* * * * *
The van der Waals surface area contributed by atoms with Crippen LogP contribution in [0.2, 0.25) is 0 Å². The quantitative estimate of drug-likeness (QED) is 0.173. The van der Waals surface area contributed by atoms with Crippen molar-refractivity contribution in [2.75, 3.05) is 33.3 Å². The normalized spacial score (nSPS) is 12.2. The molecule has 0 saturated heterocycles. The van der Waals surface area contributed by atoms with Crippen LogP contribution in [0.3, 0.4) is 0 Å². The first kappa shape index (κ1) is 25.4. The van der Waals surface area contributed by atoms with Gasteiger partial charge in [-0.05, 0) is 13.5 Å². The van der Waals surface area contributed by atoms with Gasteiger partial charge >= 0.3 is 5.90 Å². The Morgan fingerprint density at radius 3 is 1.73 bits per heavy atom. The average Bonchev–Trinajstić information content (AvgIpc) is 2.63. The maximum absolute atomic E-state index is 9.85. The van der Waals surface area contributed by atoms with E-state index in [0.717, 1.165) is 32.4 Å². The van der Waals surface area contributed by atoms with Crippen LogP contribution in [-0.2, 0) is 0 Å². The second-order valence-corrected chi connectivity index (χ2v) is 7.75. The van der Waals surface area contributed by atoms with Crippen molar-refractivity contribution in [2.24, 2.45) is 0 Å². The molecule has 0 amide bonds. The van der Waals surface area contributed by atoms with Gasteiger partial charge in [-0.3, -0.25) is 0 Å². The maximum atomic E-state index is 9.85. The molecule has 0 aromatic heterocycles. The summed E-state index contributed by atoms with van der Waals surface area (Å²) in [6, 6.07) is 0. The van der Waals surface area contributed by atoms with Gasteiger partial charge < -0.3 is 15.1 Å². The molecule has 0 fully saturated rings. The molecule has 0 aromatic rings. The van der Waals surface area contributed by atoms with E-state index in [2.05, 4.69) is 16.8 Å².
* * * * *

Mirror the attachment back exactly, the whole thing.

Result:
The van der Waals surface area contributed by atoms with Crippen LogP contribution in [0.2, 0.25) is 0 Å². The quantitative estimate of drug-likeness (QED) is 0.173. The van der Waals surface area contributed by atoms with Crippen molar-refractivity contribution in [2.75, 3.05) is 33.3 Å². The normalized spacial score (nSPS) is 12.2. The molecule has 0 saturated heterocycles. The van der Waals surface area contributed by atoms with Crippen LogP contribution in [0.3, 0.4) is 0 Å². The first kappa shape index (κ1) is 25.4. The van der Waals surface area contributed by atoms with Gasteiger partial charge in [-0.05, 0) is 13.5 Å². The van der Waals surface area contributed by atoms with Gasteiger partial charge >= 0.3 is 5.90 Å². The Morgan fingerprint density at radius 3 is 1.73 bits per heavy atom. The average Bonchev–Trinajstić information content (AvgIpc) is 2.63. The maximum absolute atomic E-state index is 9.85. The van der Waals surface area contributed by atoms with E-state index in [0.717, 1.165) is 32.4 Å². The van der Waals surface area contributed by atoms with Crippen LogP contribution in [-0.2, 0) is 0 Å². The second-order valence-corrected chi connectivity index (χ2v) is 7.75. The van der Waals surface area contributed by atoms with Crippen molar-refractivity contribution in [2.24, 2.45) is 0 Å². The molecule has 0 amide bonds. The van der Waals surface area contributed by atoms with Gasteiger partial charge in [-0.3, -0.25) is 0 Å². The maximum atomic E-state index is 9.85. The molecule has 0 aromatic heterocycles. The summed E-state index contributed by atoms with van der Waals surface area (Å²) in [6, 6.07) is 0. The van der Waals surface area contributed by atoms with Gasteiger partial charge < -0.3 is 15.1 Å². The molecule has 0 fully saturated rings. The molecule has 0 aromatic rings. The van der Waals surface area contributed by atoms with E-state index in [2.05, 4.69) is 16.8 Å².